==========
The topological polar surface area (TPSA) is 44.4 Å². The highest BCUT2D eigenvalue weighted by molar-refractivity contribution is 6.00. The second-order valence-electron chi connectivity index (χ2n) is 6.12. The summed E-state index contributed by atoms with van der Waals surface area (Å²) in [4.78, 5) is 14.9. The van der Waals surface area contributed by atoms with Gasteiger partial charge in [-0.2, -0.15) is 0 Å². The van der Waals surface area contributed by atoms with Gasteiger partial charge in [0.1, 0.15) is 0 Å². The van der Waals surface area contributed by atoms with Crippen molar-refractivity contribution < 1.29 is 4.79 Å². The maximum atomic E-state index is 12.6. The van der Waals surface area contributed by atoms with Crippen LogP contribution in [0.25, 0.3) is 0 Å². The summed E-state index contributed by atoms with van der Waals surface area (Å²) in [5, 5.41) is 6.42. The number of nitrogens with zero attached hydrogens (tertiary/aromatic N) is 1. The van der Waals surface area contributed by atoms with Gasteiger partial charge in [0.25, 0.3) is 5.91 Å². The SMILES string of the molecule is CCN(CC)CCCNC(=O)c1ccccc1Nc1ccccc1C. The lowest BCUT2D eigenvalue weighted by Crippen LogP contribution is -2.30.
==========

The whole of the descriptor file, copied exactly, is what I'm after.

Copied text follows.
The topological polar surface area (TPSA) is 44.4 Å². The highest BCUT2D eigenvalue weighted by molar-refractivity contribution is 6.00. The second-order valence-electron chi connectivity index (χ2n) is 6.12. The summed E-state index contributed by atoms with van der Waals surface area (Å²) in [4.78, 5) is 14.9. The van der Waals surface area contributed by atoms with Gasteiger partial charge in [-0.2, -0.15) is 0 Å². The van der Waals surface area contributed by atoms with Gasteiger partial charge in [0.1, 0.15) is 0 Å². The van der Waals surface area contributed by atoms with Crippen molar-refractivity contribution < 1.29 is 4.79 Å². The maximum atomic E-state index is 12.6. The van der Waals surface area contributed by atoms with Crippen LogP contribution in [0.25, 0.3) is 0 Å². The summed E-state index contributed by atoms with van der Waals surface area (Å²) in [5, 5.41) is 6.42. The number of nitrogens with zero attached hydrogens (tertiary/aromatic N) is 1. The van der Waals surface area contributed by atoms with Gasteiger partial charge in [0.25, 0.3) is 5.91 Å². The SMILES string of the molecule is CCN(CC)CCCNC(=O)c1ccccc1Nc1ccccc1C. The lowest BCUT2D eigenvalue weighted by Crippen LogP contribution is -2.30.